You also have a pending publication that discusses the use of electroencephalography when seizure is suspected in a patient experiencing a stroke. What were the findings of this article, and what can be done for individuals experiencing these two concurrent emergencies?
Post-stroke seizures are not uncommon. As neurologists, we must pay close attention to subtle clinical signs that may be indicative of active seizures. On the other hand, the lack of clinical signs does not rule out subclinical seizures, which makes EEG a very helpful diagnostic tool. If seizure is suspected, EEG should be considered to help guide the next step in management. Our study highlights the yield and cost-effectiveness of EEG in acute stroke in greater detail.
What plans do you have for after you complete your fellowship? If you could have any job in the world, what would it be?
I plan on going back to Saudi Arabia with my wife and hopefully be able to help patients in the Middle East. If I could have any NON-medical job in the world, it would be a basketball commentator/podcast host such as Steven A. Smith! I love basketball. I also LOVE dogs and enjoy training them, so a “dog trainer” would be a great second career.
How do the populations and health systems of Saudi Arabia and the U.S. compare when it comes to neurology and epilepsy in particular? What challenges and opportunities do you see in treating this population?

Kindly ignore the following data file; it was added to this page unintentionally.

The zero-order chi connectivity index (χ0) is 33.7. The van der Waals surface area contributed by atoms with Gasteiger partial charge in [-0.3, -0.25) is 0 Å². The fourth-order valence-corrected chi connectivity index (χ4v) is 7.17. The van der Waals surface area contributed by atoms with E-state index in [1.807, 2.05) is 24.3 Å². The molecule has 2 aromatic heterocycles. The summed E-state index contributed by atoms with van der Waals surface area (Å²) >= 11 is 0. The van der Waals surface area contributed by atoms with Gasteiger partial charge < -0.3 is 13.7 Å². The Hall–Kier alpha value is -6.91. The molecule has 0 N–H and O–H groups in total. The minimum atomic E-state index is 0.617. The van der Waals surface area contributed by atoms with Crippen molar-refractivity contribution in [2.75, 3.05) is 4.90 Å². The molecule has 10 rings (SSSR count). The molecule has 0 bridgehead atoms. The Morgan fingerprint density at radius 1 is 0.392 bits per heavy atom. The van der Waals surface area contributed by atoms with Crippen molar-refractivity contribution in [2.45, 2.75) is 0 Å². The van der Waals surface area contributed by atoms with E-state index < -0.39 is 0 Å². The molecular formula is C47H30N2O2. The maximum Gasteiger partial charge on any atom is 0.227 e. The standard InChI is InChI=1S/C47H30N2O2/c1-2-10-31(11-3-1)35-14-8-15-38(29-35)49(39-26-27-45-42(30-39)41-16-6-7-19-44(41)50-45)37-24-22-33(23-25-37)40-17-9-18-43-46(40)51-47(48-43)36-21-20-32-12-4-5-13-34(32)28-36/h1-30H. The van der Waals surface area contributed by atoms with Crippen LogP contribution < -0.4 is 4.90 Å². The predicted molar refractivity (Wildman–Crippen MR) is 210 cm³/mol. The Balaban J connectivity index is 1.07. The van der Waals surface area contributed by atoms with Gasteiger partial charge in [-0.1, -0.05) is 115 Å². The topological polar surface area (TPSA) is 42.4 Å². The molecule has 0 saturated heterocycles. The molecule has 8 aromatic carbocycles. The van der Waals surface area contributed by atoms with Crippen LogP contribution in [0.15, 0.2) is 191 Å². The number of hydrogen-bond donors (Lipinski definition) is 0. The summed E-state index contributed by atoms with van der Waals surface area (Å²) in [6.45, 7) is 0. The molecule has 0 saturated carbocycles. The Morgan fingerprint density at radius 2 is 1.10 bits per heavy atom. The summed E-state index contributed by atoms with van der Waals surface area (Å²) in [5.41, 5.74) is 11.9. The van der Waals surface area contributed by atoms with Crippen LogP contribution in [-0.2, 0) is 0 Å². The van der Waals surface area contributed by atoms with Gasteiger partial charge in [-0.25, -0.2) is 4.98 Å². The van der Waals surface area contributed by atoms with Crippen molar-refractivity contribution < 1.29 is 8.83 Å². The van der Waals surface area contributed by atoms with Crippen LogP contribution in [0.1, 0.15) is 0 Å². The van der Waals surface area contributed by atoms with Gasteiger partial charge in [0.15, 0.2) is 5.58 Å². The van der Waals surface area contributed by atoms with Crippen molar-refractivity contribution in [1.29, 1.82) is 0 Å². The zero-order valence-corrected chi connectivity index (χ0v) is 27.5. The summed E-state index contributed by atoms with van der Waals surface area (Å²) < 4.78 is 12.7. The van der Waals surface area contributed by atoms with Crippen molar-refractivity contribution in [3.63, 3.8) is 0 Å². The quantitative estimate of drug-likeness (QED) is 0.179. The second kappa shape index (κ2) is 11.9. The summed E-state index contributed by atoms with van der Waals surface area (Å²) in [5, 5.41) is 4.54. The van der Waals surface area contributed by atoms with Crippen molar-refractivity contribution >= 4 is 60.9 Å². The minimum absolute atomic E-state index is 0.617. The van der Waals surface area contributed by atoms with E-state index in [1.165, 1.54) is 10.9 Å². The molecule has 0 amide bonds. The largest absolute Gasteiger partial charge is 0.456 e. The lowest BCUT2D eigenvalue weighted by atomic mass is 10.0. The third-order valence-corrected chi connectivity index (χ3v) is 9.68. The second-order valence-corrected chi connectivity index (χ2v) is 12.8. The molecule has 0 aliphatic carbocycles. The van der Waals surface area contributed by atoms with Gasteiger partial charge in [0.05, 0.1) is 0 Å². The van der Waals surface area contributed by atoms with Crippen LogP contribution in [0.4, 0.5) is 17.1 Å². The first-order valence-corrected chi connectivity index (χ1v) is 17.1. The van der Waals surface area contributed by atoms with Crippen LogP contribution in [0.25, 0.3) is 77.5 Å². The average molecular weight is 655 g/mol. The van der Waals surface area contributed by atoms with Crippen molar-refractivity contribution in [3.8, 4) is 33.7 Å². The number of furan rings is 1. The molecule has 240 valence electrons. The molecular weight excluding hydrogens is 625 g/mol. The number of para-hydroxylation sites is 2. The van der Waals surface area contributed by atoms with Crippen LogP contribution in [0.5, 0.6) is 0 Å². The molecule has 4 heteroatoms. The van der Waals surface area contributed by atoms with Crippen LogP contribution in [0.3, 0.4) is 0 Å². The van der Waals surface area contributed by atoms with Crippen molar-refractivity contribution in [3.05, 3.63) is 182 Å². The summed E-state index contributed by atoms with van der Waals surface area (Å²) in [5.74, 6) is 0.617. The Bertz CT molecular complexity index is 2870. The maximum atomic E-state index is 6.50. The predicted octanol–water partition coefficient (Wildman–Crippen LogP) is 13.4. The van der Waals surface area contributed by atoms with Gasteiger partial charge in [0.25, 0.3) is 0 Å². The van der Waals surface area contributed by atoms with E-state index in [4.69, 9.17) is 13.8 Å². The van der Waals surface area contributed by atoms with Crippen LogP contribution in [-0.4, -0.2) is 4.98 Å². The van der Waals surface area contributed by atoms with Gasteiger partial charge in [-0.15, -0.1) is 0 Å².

There are several challenges in both countries treating patients with epilepsy, and they are in some ways similar. The most challenging aspect remains treatment of refractory epilepsy. A recent study demonstrated that the prevalence of medically refractory epilepsy (MRE) is around 30% which is close to other population. Here's a link.
The resources for treatment vary across institutions in the United States and depending on whether medical/surgical care is sought in rural or urban cities in Saudi Arabia. Medical insurance coverage may at times also create challenges when developing a treatment plan in the U.S., whereas the major tertiary centers in Saudi Arabia have free health care coverage for its population. The difficulty in the latter remains in the reduced feasibility of access to medical care for these patients, especially in the poorer/rural areas. Also, due to the growing population, there is definitely a need to increase the number of specialized epilepsy monitoring units across the country.
Overall, patients with epilepsy are often complex and face challenging aspects of their disease including insurance coverage, medical access, or lack of awareness of new treatment modalities. They deserve a thorough workup and to thoughtfully develop a treatment plan that works for them and their families to help cure and or improve quality of life.
What’s one experience from your time as a fellow so far that’s been especially memorable or useful for you?
I have learned to appreciate the art of epilepsy in addition to the science behind it.
What other passions or hobbies do you have outside of your fellowship?
I enjoy running, watching basketball, and playing soccer or tennis. I also enjoy exploring restaurants with my wife, teaching my dog Nala new tricks, and watching TV shows that have high IMDb ratings. I could challenge anyone to any geography game such as identifying flags or capitals of countries.
AlGaeed enjoys a quiet moment with his wife and dog Nala.